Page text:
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Legal Information: Idaho

State Gun Laws

November 7, 2023

If the abuser has been convicted of a crime, can s/he keep or buy a gun?

According to Idaho state law, people convicted of various crimes cannot get a license to carry concealed weapons and will lose the right to possess a firearm.

Anyone who meets any of the following cannot get a license to carry concealed weapons:

  • is currently formally charged with a felony crime;
  • has been found guilty in any court of a felony crime;
  • is a fugitive from justice;
  • has received a withheld judgment or suspended sentence for a felony crime, unless the person has successfully completed probation;
  • is currently on probation after having been adjudicated guilty of, or received a withheld judgment for, a misdemeanor offense that involves the intentional use, attempted use, or threatened use of physical force against the person or property of another; or
  • is free on bond or personal recognizance pending trial, appeal or sentencing for a crime which would disqualify him/her from obtaining a concealed weapons license.1

In addition, Idaho law says that anyone convicted of any of the following felony crimes permanently loses his/her right to have a firearm:

  • aggravated assault;
  • aggravated battery;
  • assault with intent to commit a serious felony;
  • battery with intent to commit a serious felony;
  • burglary;
  • felony domestic battery;
  • felony enticing of children;
  • forcible sexual penetration by use of a foreign object;
  • felony indecent exposure;
  • felony injury to child;
  • felony intimidating a witness;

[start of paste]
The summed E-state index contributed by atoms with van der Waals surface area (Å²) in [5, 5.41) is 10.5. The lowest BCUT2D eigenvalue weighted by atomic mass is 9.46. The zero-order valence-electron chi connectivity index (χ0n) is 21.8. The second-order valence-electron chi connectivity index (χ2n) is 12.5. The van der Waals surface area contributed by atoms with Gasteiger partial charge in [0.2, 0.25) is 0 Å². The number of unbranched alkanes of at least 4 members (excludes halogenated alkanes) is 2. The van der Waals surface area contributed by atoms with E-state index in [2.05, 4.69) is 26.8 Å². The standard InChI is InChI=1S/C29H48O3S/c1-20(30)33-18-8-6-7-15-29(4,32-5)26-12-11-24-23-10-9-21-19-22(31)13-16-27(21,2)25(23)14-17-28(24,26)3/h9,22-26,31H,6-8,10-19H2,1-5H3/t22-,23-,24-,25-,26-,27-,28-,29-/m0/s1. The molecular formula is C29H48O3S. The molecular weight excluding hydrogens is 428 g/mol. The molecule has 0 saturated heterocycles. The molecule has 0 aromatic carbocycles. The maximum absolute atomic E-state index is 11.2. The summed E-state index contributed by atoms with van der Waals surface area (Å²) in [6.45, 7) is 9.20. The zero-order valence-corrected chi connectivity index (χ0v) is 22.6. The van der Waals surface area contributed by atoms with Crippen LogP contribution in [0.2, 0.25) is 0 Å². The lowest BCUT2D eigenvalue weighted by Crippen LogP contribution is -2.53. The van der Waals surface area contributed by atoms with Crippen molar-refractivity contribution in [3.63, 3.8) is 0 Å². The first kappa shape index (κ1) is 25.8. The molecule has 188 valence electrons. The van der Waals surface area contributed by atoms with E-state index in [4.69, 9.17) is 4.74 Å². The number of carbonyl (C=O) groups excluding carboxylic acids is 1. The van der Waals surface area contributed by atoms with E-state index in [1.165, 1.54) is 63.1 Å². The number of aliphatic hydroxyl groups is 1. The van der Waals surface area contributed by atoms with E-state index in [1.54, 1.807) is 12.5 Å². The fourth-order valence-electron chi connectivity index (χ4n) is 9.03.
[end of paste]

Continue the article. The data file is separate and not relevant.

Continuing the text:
• lewd conduct with a minor or child under sixteen;
  • sexual abuse of a child under sixteen;
  • sexual exploitation of a child;
  • felonious rescuing prisoners;
  • escape by one charged with, convicted of or on probation for a felony;
  • unlawful possession of a firearm;
  • degrees of murder;
  • voluntary manslaughter;
  • assault with intent to murder;
  • administering poison with intent to kill;
  • kidnapping;
  • mayhem;
  • rape;
  • robbery;
  • ritualized abuse of a child;
  • cannibalism;
  • felonious manufacture, delivery or possession with the intent to manufacture or deliver, or possession of a controlled or counterfeit substance;
  • trafficking;
  • felony threats against state officials of the executive, legislative or judicial branch;
  • unlawful discharge of a firearm at a dwelling house, occupied building, vehicle or mobile home;
  • unlawful possession of destructive devices;
  • unlawful use of destructive device or bomb; or
  • attempt, commit any of the above-mentioned crimes.2

If any of these situations apply to the abuser, it may be illegal for him/her to have a gun. Also, federal laws, which apply to all states, also restrict a person’s right to have a gun if s/he has been convicted of a felony or a domestic violence misdemeanor. Go to Federal Gun Laws to get more information.

1 ID Code § 18-3302(11)
2 ID Code § 18-310(2)